Though their father had sent away for the tickets and, with his interest in optics and photochemistry, was himself in thrall to the picture, its power over the boys left him feeling uneasy. Julius Grand’s eyes had been ruined by the time he’d turned twenty from studiously reading all night by candlelight. Yet here in the figure of his son Micah, with his ease and fluency, was an exemplar of the adopted nation’s addiction to speed, surface, and sensation. The usual patrimonial competition was heightened for having as its backdrop a new country with shifting modes that challenged a father’s mastery. Here in Micah was a boy who announced with every American step that he would not do his homework, would not study the Talmud, would not eat his peas or bring a sweater. Here was a boy who Julius Grand feared was destined not to commit to any serious endeavor, not to pursue a sober profession, not to enjoy the satisfactions of living a thoughtful life. Dr. Grand’s hopes, then, rested with Izzy. Only Izzy wasn’t easy and was swayed by his twin’s influence as surely as a girl twirled around a ballroom floor by a nimble dancer.
“Don’t worry about the mess,” their father said, trying to appease the boys’ mother. “It’s good they’re so enthusiastic about something. The pictures are just a fad. They’ll be great men someday.”
“What do you think of my drawings, Dad?” Micah pleaded as Izzy grumbled something about being the rightful creator of the charcoals.
“There’s stuff that didn’t even make it into the movie.”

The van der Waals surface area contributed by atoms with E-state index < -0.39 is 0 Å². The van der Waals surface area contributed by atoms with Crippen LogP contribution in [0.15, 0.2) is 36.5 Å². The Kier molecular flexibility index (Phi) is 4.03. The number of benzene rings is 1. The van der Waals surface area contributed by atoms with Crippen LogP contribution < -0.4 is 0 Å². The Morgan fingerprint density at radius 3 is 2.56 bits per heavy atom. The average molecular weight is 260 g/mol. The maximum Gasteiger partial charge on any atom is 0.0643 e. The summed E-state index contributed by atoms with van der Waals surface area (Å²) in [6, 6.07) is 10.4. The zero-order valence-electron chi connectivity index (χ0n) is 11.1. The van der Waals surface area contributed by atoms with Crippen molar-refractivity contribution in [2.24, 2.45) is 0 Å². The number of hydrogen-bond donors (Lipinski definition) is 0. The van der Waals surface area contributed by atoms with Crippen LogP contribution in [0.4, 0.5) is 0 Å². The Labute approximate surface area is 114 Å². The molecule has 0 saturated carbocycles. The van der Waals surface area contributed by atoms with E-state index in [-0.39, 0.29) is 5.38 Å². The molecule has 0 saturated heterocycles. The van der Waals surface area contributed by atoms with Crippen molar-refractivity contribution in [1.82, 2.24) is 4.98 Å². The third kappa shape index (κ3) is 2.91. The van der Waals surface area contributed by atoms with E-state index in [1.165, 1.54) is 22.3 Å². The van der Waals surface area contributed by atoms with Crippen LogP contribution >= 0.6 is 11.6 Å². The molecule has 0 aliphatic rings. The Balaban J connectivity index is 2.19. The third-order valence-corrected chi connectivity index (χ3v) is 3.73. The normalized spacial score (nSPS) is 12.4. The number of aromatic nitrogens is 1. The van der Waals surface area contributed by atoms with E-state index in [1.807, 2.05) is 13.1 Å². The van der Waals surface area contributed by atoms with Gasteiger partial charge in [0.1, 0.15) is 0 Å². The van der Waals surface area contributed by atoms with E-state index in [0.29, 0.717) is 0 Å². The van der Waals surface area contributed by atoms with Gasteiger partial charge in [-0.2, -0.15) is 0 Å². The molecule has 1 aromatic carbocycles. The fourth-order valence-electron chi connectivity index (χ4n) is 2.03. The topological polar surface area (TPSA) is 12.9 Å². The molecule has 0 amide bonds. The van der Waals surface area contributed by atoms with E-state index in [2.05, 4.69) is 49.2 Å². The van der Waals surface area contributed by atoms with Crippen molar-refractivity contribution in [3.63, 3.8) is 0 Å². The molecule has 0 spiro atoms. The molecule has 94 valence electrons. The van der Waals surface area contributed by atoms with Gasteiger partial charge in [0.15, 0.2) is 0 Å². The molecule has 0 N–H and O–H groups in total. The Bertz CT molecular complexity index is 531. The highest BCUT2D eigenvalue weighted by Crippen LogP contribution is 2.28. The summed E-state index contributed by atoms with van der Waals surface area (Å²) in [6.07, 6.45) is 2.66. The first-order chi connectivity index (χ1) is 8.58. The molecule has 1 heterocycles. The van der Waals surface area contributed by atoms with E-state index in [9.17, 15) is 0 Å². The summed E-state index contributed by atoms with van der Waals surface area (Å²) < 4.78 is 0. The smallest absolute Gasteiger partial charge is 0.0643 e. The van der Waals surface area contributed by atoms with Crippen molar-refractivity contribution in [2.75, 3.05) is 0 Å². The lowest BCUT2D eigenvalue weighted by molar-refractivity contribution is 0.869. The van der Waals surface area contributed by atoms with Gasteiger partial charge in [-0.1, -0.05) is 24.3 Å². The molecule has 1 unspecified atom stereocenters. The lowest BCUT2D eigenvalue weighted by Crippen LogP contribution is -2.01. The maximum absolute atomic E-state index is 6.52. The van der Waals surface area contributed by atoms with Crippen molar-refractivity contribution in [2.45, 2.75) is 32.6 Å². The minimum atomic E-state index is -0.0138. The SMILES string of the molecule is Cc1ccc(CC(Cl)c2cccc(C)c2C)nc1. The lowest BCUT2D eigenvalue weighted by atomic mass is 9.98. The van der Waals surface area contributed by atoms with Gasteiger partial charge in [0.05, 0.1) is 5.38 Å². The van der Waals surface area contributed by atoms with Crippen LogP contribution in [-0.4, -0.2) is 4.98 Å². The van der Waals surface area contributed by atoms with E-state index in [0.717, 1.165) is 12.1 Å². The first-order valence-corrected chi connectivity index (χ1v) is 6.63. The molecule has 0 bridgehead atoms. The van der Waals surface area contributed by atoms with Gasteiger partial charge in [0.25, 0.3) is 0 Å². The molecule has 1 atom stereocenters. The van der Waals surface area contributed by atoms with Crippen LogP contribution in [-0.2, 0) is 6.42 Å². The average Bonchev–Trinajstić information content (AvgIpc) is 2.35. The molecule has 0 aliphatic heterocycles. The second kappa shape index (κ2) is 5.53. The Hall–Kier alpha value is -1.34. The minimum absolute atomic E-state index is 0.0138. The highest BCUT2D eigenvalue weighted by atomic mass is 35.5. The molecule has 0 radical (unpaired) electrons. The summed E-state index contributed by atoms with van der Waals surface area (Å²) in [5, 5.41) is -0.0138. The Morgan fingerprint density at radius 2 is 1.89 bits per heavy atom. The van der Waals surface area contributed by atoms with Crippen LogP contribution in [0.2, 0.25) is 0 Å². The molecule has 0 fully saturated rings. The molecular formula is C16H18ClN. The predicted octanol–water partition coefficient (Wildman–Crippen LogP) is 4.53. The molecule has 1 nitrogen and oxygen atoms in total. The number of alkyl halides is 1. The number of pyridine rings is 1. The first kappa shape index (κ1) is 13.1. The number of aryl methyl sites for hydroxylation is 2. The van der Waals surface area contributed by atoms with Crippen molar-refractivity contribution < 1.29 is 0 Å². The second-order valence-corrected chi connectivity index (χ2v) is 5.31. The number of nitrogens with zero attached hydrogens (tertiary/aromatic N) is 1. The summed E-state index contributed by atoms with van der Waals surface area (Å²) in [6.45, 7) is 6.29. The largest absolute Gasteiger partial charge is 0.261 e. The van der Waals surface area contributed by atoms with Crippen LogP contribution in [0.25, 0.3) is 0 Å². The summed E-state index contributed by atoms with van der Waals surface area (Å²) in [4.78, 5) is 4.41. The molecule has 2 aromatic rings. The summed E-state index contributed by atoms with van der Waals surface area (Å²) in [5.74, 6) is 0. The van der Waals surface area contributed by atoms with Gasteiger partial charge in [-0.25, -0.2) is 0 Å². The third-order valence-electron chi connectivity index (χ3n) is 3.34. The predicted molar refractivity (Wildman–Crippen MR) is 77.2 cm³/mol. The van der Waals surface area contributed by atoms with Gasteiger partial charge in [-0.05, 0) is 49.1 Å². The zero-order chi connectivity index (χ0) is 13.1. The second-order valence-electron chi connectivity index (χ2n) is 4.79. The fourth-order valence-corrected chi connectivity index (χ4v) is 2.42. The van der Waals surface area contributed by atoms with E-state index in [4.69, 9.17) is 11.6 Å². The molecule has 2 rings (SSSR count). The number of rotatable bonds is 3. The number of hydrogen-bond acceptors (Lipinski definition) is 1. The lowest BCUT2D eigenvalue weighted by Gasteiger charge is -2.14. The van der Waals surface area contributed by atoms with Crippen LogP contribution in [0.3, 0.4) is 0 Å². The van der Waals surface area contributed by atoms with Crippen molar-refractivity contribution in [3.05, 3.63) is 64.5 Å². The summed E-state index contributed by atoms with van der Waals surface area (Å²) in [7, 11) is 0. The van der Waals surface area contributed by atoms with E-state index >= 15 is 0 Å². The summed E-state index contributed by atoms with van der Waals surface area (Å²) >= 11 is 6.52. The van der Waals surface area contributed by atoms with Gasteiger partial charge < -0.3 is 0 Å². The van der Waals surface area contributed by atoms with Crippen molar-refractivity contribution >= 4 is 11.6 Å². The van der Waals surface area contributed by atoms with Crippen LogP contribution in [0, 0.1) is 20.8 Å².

“Wonderful! Like Mozart once wrote to his father when he was a child,” said Dr. Grand.
“‘Komponiert ist schon alles—aber geschrieben noch nicht.’ Everything is already composed but not yet written down.”
“Except the movies are even better than music,” Micah said. “They’re bigger.”
Attuned to his sons’ sensitivities and eager to truly know his rival even if it meant loosening his grip on his sons, Julius bought the three of them tickets to the next week’s show. And the one after that. And the one after that.
“It’s magic,” Micah explained after their umpteenth viewing, removing a coin from his brother’s ear once they were safely beyond the theater’s spell.
“No it’s not,” Izzy protested from a face drained of color and already too old for its age.
“I think I have some sense of how he did it.”
“Just because you can explain it, that doesn’t mean it didn’t happen to you,” Micah answered, insouciantly pulling a chain of knotted colored handkerchiefs from his brother’s lapel pocket. “Magic, plain and simple.”
Micah had seen yellowing newspaper photographs of Lincoln and the battle dead and was familiar, too, with Mathew Brady’s work, but this was something else entirely, a frontal assault on the senses too great to be rationalized away. Armies marching over the plains. Georgia in flames. The killing of a king.
The president’s assassination occurred halfway through the picture. As lugubrious, long-limbed Lincoln took his seat in the balcony box of Ford’s Theatre, Izzy began decoding with ruthless detachment the visual techniques Griffith was using to squeeze suspense from a historic fact, the outcome of which was unalterable, as settled-upon as Bible stories.